Great Lakes Carbon produced calcined petroleum coke, which is formed into electrodes for electrolytic refining of aluminum GLC's 1979-built covered hoppers were often seen along CN's Kingston sub, these cars usually travelling in twos and threes. The cars were heading loaded to Varennes, QC and when empty were billed to Enid, OK, one of the largest production sites for calcined petroleum coke. Ben A. shared a photo taken in May 2013 showing Great Lakes Carbon, now INTX 35093, covered hopper at Joffre, AB (that's a long way from the Great Lakes) in May 2013 (above). INTX reporting marks are used by Interstate Commodities. Chris DeVries reported INTX 35083 and 35048 at Symington Yard in September 2015. Other cars in the GLCX 7000 series such as 7042 and 7050 received this 'press-on' lettering. In addition, various forms of logo with black or red background have been applied.
GLCX 7000 a mere couple of months old also in 1979, and GLCX 7073 in November 1979. I photographed GLCX 7021-7022 on CN at Belleville in September, 2000, with black/red and red logos respectively.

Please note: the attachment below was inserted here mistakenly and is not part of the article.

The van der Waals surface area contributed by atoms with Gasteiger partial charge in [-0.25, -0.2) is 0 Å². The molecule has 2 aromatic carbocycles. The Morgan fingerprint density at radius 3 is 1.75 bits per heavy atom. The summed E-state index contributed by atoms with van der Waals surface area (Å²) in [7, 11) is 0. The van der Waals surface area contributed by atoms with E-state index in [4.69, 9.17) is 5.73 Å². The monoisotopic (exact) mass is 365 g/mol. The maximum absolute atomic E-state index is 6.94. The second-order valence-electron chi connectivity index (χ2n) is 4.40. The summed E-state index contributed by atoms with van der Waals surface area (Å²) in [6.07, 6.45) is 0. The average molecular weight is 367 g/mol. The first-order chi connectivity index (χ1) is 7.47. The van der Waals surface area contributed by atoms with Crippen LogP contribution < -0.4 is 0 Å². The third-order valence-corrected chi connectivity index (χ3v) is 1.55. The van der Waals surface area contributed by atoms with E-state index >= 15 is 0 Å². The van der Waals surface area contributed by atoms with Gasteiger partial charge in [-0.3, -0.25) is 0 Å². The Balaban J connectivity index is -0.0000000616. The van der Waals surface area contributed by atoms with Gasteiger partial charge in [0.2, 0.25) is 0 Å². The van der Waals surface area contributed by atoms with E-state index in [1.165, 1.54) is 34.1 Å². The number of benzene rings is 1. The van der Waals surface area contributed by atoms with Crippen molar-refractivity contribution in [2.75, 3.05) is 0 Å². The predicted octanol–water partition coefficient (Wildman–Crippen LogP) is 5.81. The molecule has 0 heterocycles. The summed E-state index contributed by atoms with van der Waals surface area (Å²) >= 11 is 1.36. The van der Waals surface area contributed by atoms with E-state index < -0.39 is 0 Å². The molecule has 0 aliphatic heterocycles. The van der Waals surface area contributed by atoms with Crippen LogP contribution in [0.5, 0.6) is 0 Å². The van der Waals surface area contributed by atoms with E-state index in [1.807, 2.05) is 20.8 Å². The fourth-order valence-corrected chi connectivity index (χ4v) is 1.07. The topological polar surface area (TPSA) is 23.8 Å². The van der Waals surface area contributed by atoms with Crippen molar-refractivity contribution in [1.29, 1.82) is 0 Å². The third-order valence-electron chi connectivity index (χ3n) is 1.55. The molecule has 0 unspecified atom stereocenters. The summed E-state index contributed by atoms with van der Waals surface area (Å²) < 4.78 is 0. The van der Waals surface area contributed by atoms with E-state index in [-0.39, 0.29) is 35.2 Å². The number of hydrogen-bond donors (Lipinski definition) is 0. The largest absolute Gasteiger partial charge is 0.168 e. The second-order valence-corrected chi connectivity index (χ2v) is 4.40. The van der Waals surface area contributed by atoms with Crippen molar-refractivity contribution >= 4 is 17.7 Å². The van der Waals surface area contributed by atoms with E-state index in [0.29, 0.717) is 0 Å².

GLCX 8054-8110-8066 on CN No 321 at Belleville in August 2014 sans logos, though GLCX 8102 was still with logo in Oklahoma in September, 2014.INTX reporting marks. Also with black logo, black/red logo, or red logo.
Here are my other GLCX sightings including logo if noted and CN train:
Feb 15/81 7054
Mar 26/81 8116
Oct 23/82 8028-8219
Aug 26/00 8038-7007 on CN No 321 (St-Antoine QC to Toronto MacMillan Yard)
Dec 5/00 8037-7048 and two others No 321
Mar 9/01 8113-7063 logo-7047 logo No 321
Jun 21/02 7046 logo-7023 logo No 321
Nov 20/03 7090
Mar 17/05 8052 No 321
Mar 24/06 7052 No 321
Apr 12/07 8045 no logo-8144 no logo
Feb 8/09 7067 logo-8092 logo
Jun 20/09 7091 logo-8194 logo-8222 no logo No 368 (Arvida QC - Toronto)
FB this! At the suggestion of blog partner Steve Boyko, I decided to not only check out the Facebook groups he recommended, but also to join the White-on-Blue-F team. I'm still preparing for my first official Facebook rant. Any ideas for appropriate topics?
Steve's post got me wondering what the ideal social media platform for railfans (or regular people) is. Don't worry, Trackside Treasure in blog form will be around as long as Blogger (and I) can support it. It strikes me that rail enthusiast needs are different from the 'family vacation photos, memes and Youtube video links) FB crowd. I do like Pinterest for warehousing photos, but Trackside Treasure allows me to include a story with the photos as well. Like!
The first really useful site I found with FB is Greg McDonnell's site. The first really unexpected photo I found on Facebook - your humble blogger in the lower levels of Union Station getting our school group organized to depart Toronto for Vancouver aboard VIA No 1 in October, 1980:
railfanning East Yard and the Depot.